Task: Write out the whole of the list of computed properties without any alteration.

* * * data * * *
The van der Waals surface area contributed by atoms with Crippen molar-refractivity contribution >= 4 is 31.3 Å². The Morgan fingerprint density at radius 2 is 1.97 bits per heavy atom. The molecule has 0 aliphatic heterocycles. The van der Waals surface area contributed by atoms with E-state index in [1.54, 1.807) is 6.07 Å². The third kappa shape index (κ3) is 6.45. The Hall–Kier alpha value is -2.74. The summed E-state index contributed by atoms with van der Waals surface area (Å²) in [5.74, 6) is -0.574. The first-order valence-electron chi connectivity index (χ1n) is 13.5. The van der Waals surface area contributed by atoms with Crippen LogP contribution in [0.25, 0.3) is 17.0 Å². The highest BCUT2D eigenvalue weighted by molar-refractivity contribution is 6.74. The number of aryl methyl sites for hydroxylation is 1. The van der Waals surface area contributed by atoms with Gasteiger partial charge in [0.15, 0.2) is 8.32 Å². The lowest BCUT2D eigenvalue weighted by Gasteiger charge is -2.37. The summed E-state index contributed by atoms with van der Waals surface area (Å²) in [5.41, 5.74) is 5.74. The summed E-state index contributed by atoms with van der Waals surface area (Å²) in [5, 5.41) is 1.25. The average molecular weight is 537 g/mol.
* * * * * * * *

The van der Waals surface area contributed by atoms with Crippen molar-refractivity contribution >= 4 is 31.3 Å². The Morgan fingerprint density at radius 2 is 1.97 bits per heavy atom. The molecule has 0 aliphatic heterocycles. The van der Waals surface area contributed by atoms with E-state index in [1.54, 1.807) is 6.07 Å². The third kappa shape index (κ3) is 6.45. The Hall–Kier alpha value is -2.74. The summed E-state index contributed by atoms with van der Waals surface area (Å²) in [5.74, 6) is -0.574. The first-order valence-electron chi connectivity index (χ1n) is 13.5. The van der Waals surface area contributed by atoms with Crippen LogP contribution in [0.25, 0.3) is 17.0 Å². The highest BCUT2D eigenvalue weighted by molar-refractivity contribution is 6.74. The number of aryl methyl sites for hydroxylation is 1. The van der Waals surface area contributed by atoms with Gasteiger partial charge in [0.15, 0.2) is 8.32 Å². The lowest BCUT2D eigenvalue weighted by Gasteiger charge is -2.37. The summed E-state index contributed by atoms with van der Waals surface area (Å²) in [5.41, 5.74) is 5.74. The summed E-state index contributed by atoms with van der Waals surface area (Å²) in [5, 5.41) is 1.25. The average molecular weight is 537 g/mol.